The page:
By Judith Ireland
A Swedish diplomat who led a rescue operation to save nearly 100,000 Jews in Nazi-occupied Hungary has been recognised as the first honorary Australian citizen.
Raoul Wallenberg saved the lives of tens of thousands of Jews during the Holocaust in 1944 by issuing protective passports and providing shelter in diplomatic buildings.
Mr Wallenberg had already been honoured in Australia through parks and monuments but Governor-General Quentin Bryce said she was proud the country was now going “one step further”.
“I cannot think of a more appropriate and significant figure to welcome to our Australian family,” she told a ceremony in Canberra on Monday.
Mr Wallenberg had tried to save as many Jews as possible, “repeatedly putting his own life at risk,” she said. “Wallenberg’s life is an example to all of us.”
The diplomat was arrested by Soviet troops in January 1945 at the age of 34. The exact date and circumstances of his death are not known.
Frank Vajda, a professor of neurology at Melbourne University, was saved by Mr Wallenberg’s actions as a nine-year old boy in Hungary.
He has since campaigned for honorary citizenship for Mr Wallenberg for decades.
Professor Vajda and his mother were lined up in front of a machine gun for not wearing the yellow Star of David in 1944. Mr Wallenberg persuaded members of the pro-Nazi Arrow Cross Party to release their group.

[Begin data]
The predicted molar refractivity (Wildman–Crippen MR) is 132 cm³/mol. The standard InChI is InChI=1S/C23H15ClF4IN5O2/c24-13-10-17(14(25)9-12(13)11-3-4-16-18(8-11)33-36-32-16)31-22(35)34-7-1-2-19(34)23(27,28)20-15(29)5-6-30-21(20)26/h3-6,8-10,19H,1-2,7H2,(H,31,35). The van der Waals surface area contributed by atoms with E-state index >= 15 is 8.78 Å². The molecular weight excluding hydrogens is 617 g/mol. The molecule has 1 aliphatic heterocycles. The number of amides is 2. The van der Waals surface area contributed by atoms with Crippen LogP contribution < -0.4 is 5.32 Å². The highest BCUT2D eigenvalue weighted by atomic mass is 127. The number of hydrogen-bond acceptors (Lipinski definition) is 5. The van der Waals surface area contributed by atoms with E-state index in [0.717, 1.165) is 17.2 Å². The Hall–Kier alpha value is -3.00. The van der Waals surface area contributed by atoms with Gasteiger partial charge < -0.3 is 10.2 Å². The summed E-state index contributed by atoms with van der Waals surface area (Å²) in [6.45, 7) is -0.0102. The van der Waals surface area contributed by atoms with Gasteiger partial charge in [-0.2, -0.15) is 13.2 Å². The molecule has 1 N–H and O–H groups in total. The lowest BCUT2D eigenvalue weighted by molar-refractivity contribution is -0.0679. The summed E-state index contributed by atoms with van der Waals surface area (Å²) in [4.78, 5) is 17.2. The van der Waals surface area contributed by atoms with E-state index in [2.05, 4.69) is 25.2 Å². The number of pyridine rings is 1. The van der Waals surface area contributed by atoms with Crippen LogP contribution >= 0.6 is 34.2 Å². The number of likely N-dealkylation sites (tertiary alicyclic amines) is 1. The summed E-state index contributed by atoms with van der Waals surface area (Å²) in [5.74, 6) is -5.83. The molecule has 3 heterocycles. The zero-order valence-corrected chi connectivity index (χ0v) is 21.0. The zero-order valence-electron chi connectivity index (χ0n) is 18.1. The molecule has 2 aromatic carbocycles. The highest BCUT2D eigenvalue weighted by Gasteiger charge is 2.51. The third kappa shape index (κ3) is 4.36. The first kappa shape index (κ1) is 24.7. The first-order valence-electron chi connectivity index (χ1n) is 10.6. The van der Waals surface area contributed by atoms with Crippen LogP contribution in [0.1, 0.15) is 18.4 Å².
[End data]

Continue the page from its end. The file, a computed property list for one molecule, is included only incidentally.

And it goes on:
“I owe everything to Australia, but I owe my life to Raoul Wallenberg,” he said, describing the diplomat as an “ordinary but very fine man.”
Monday’s ceremony at Government House was also attended by George Farkas, the son of John Farkas – a resistance fighter who was the last known person to see Mr Wallenberg alive.
“I think it’s a recognition that some people can do unbelievable good in the face of reprehensible evil,” he said of the award.
Mr Farkas said there had been sightings of the diplomat up into the 1980s in Russian prisons and psychiatric hospitals.
“Can you imagine what Wallenberg must have thought … that the world had forgotten him?” he said. Mr Wallenberg has already been recognised as an honorary citizen of the United States of America, Israel, Hungary and Canada.
Prime Minister Julia Gillard announced that Mr Wallenberg would be similarly honoured by Australia last week, in recognition of his “tireless devotion to human life during the Holocaust”.
The move was supported by the Coalition. On Monday, Opposition Leader Tony Abbott said it would have been “so easy to look the other way”.
“Of all the examples of resistance to Nazi tyranny, Raoul Wallenberg’s is perhaps the most flagrant,” he said.
A spokeswoman for Ms Gillard said that the Prime Minister gave ‘‘long and careful consideration’’ to the most appropriate form of recognition for Mr Wallenberg, including consulting with the ministers for Immigration and Foreign Affairs, before making a recommendation to the Governor-General.
As the first honorary Australian, Mr Wallenberg’s memory gains the ‘‘unique recognition associated with that status,’’ but the award does not give any status or entitlements to Mr Wallenberg’s descendants, the spokeswoman said.
The Gillard government is not currently contemplating honorary citizenship for any other individuals.